There are approximately 30 bumble bee species in the Pacific Northwest region of the United States and the Western bumble bee was once the most common of these – its historic range spanned 14 states and western Canada. B. occidentalis is known as a generalist pollinator, benefiting numerous agricultural crops. In the 1990s the species was bred to commercially pollinate crops and it contracted Nosema bombi, a deadly fungal parasite affecting many bee species. As a result, wild populations of the species were also infected and numerous commercial bumble bee operations collapsed.
Over the past decade, numbers of B. occidentalis have dropped more than 40 percent and its range has decreased by 20 percent – the species has all but disappeared from southern British Columbia down to central California. The threats to the Western bumble bee are shared by other species of bee: the spread of disease by the commercial bee industry, habitat destruction, climate change, pesticides, invasive plants that compete with the bee’s native sources of nectar and pollen and the spread of parasitic insects, such as the small hive beetle (Aethina tumida). As the overall population becomes more fragmented, they are also threatened by inbreeding, resulting in sterile males that cannot reproduce or serve as workers.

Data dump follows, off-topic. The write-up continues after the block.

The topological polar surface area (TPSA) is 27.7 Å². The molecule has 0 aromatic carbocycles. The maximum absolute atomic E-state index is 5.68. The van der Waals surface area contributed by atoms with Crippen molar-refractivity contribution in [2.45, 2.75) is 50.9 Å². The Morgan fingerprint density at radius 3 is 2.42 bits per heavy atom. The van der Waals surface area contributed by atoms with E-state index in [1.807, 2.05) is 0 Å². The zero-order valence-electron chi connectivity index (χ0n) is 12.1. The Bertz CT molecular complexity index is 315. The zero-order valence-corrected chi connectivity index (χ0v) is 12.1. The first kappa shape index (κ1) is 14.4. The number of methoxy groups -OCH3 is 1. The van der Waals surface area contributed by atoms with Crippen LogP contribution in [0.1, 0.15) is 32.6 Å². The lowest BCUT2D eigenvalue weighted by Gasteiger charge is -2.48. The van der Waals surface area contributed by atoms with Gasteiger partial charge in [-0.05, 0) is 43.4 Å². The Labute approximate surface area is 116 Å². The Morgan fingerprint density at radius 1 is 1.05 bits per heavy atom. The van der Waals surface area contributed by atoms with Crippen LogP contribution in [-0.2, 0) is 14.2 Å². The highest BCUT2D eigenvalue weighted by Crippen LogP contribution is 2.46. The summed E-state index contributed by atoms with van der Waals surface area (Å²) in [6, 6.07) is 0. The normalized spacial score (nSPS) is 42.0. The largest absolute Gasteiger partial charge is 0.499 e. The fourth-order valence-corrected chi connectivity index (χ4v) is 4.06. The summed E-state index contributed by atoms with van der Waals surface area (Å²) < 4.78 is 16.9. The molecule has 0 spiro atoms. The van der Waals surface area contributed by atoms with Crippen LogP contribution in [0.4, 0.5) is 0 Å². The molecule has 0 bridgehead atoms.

In 2016, small populations of B. occidentalis were discovered in locations in Washington and Idaho where they had previously not been documented, offering a glimmer of hope for the species. One hypothesis as to this re-emergence is that they have developed a resistance to Nosema bombi or that the parasite has become less virulent. Yet researchers warn against being too positive about their slight resurgence. ‘It’s not clear if we caught them on a good year or a bad year,’ said Paul Rhoades, research fellow at the University of Idaho. ‘We need to see if these populations are sustainable.’